Mated with a six speed manual gearbox this engine gives a wide powerband so acceleration is smooth and constant through its rpm range. The gearchange is slightly notchy and the sixth gear ratio is on the ‘long’ side to deliver the optimum fuel economy and low emission levels. It is more suited to open road cruising speeds than use on busy country B roads where fourth and fifth gear ratios felt more comfortable for the best power delivery response. Top speed is an impressive 127mph but the zero to 62mph time is still a lengthy 12.1 seconds but it felt faster than that. On a spritely drive around the winding roads of the North Cotswolds and Warwickshire our test car returned 36.6mpg, well down on the official 56.5mpg and as usual smaller engines have to work harder than traditional ‘fours’ so in reality they are less fuel efficient but the official figures, the ones that matter for taxation purposes, say the opposite.
Overall the SW is a worthwhile and impressive addition to the award winning Peugeot 308 range in a competitive but growing market sector. The new 1.2-litre PureTech petrol engine does an impressive job in catching up with small capacity units from other manufacturers who have been downsizing their engines for some considerable time.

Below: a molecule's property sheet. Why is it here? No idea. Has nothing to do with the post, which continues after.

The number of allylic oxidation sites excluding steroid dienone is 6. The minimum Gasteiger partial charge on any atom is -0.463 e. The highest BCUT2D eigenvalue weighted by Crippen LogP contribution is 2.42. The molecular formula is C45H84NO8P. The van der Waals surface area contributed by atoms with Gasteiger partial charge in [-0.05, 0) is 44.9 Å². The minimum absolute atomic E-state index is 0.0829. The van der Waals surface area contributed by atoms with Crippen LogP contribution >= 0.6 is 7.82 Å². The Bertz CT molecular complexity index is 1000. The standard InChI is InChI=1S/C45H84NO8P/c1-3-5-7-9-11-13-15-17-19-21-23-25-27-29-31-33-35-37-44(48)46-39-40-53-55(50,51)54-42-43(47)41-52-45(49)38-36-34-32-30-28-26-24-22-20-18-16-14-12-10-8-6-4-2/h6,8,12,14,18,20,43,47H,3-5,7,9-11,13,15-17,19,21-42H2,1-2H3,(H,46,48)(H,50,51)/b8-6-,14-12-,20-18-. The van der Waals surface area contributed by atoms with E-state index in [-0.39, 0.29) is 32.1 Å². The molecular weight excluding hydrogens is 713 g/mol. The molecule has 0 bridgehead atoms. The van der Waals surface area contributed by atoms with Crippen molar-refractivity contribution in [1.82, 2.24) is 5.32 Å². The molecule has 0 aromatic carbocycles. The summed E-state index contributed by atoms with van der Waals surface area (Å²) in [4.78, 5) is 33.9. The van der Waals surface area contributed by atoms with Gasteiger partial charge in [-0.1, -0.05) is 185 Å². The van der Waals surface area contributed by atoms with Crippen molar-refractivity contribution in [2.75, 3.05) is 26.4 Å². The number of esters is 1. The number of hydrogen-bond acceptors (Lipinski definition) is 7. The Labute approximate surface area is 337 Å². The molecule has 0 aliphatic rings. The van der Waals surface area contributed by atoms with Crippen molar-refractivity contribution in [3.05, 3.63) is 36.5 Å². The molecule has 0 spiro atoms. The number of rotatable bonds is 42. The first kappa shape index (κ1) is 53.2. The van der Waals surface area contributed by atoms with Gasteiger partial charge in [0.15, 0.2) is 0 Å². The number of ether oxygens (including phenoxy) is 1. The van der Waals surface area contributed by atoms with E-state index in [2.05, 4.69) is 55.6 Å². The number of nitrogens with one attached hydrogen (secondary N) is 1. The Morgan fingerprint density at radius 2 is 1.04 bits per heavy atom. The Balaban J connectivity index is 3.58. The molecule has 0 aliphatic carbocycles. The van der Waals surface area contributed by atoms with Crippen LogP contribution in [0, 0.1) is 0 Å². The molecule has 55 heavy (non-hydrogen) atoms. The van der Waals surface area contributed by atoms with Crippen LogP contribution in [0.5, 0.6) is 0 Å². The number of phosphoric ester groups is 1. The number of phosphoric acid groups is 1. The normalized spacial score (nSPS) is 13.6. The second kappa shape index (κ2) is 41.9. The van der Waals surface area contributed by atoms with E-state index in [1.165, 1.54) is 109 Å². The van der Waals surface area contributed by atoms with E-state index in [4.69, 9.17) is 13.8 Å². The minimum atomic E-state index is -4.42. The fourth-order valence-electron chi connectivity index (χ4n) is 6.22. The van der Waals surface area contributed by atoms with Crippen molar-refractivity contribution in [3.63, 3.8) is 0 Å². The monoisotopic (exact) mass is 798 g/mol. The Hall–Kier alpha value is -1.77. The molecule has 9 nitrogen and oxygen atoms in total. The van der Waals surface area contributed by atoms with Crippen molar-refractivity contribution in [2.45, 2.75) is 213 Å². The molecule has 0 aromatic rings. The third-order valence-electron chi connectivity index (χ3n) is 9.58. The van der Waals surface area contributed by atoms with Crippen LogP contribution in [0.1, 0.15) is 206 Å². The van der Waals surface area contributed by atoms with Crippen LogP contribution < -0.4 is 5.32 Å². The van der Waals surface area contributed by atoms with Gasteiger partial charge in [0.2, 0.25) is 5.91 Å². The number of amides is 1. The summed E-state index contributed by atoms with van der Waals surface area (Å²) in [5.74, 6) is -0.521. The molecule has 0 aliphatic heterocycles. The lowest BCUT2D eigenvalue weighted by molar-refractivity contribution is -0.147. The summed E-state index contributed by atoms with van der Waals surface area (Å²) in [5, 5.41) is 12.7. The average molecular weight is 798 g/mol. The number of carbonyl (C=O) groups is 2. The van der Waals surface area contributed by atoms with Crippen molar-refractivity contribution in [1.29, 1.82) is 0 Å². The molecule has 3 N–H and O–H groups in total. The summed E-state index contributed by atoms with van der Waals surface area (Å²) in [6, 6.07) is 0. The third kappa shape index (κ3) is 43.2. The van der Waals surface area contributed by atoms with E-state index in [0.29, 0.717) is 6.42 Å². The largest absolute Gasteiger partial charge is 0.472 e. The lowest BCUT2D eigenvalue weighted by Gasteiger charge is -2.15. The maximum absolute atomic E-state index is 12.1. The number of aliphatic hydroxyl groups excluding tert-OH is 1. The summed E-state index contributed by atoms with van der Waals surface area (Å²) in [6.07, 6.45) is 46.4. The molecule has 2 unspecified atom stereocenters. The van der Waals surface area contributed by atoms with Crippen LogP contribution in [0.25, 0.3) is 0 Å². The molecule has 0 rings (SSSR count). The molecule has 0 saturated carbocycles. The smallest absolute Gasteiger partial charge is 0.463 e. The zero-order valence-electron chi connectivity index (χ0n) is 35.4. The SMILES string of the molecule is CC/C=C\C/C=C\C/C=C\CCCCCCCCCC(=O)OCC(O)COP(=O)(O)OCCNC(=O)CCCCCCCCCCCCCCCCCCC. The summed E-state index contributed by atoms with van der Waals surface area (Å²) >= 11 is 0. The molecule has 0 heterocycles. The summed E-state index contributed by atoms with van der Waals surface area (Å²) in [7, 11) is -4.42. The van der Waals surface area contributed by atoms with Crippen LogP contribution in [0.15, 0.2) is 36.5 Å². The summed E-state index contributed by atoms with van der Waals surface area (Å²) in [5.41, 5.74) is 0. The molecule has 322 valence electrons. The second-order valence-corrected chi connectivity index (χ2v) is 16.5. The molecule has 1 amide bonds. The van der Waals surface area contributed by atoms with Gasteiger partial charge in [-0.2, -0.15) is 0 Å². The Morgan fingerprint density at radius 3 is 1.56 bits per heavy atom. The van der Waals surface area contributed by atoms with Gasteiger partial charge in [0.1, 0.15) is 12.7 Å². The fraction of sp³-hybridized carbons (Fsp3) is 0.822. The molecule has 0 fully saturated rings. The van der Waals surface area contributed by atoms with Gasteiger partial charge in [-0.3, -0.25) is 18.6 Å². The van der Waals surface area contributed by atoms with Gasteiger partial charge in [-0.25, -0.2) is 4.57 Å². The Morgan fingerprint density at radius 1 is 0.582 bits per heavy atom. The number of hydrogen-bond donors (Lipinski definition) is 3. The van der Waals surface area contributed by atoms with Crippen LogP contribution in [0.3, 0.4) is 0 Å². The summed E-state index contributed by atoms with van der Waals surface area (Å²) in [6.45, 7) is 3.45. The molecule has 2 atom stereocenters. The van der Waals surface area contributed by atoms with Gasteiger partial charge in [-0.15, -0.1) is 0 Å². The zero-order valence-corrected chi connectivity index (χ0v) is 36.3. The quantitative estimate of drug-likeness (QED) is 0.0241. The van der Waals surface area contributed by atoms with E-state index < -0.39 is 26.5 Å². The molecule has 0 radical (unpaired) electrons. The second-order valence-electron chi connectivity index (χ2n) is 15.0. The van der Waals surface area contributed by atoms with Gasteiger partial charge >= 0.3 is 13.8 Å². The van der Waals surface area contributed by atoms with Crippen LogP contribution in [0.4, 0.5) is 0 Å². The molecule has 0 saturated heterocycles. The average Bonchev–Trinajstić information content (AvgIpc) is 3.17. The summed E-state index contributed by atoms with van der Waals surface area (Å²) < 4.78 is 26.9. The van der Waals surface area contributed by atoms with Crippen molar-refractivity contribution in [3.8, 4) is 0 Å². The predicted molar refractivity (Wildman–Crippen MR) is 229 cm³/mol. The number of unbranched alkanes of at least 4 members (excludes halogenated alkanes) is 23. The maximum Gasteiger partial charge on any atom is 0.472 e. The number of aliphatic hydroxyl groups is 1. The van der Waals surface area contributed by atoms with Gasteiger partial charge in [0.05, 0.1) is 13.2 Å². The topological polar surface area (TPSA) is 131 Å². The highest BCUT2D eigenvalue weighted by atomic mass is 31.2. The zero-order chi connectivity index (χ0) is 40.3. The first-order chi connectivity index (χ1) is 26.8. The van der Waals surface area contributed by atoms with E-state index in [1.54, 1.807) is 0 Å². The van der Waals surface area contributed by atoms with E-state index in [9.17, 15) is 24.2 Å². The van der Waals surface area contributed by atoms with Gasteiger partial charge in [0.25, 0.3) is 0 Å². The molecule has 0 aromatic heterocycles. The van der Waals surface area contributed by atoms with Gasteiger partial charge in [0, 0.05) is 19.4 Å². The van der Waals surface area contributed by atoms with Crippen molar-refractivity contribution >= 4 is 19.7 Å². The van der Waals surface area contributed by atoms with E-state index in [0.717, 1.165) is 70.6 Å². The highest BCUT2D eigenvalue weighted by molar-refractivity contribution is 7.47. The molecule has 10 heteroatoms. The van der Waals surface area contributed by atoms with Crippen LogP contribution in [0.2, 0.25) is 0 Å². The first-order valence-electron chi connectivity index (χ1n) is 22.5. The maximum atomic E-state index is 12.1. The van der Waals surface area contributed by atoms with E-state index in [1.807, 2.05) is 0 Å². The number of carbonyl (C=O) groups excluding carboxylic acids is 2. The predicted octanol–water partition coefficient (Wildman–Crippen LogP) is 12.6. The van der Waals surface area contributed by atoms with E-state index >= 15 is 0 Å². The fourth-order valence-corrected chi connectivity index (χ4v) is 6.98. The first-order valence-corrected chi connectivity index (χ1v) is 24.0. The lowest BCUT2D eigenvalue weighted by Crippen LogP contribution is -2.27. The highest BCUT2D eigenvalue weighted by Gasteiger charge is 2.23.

MILESTONES: Peugeot 308 SW 1.2 e-THP 130 Feline. Price: £22,095. Engine/transmission: 1.2-litre, 3-cylinder, turbocharged petrol with auto stop/start, 130bhp, 173lb ft of torque from 1,750rpm, 6-speed manual. Performance: 127mph, 0-62mph 12.1 seconds, 56.5mpg Combined Cycle ( 36.6mpg on test), CO2 115g/km, VED road tax £0 First Year rate then £30 per annum Year Two onwards, BIK company car tax 16%. Insurance group: 16E. Warranty: 3-years/unlimited mileage. Dimensions/capacities: L 4,585mm, W 1,563, H 1,472mm, boot/load space 660 to 1,660-litres, braked towing weight 1,200kg. For: Important addition to the 308 range, impressive sized boot and load area, easy to use folding rear seats, wide range of engines, spec levels, options and prices. Against: Limited leg and head room for rear seat passengers, fiddly operation of heater/air con and radio controls within the touchscreen system, road noise intrusion through the load area into the cabin, real life driving fuel consumption didn’t get close to the official figure. Miles better news agency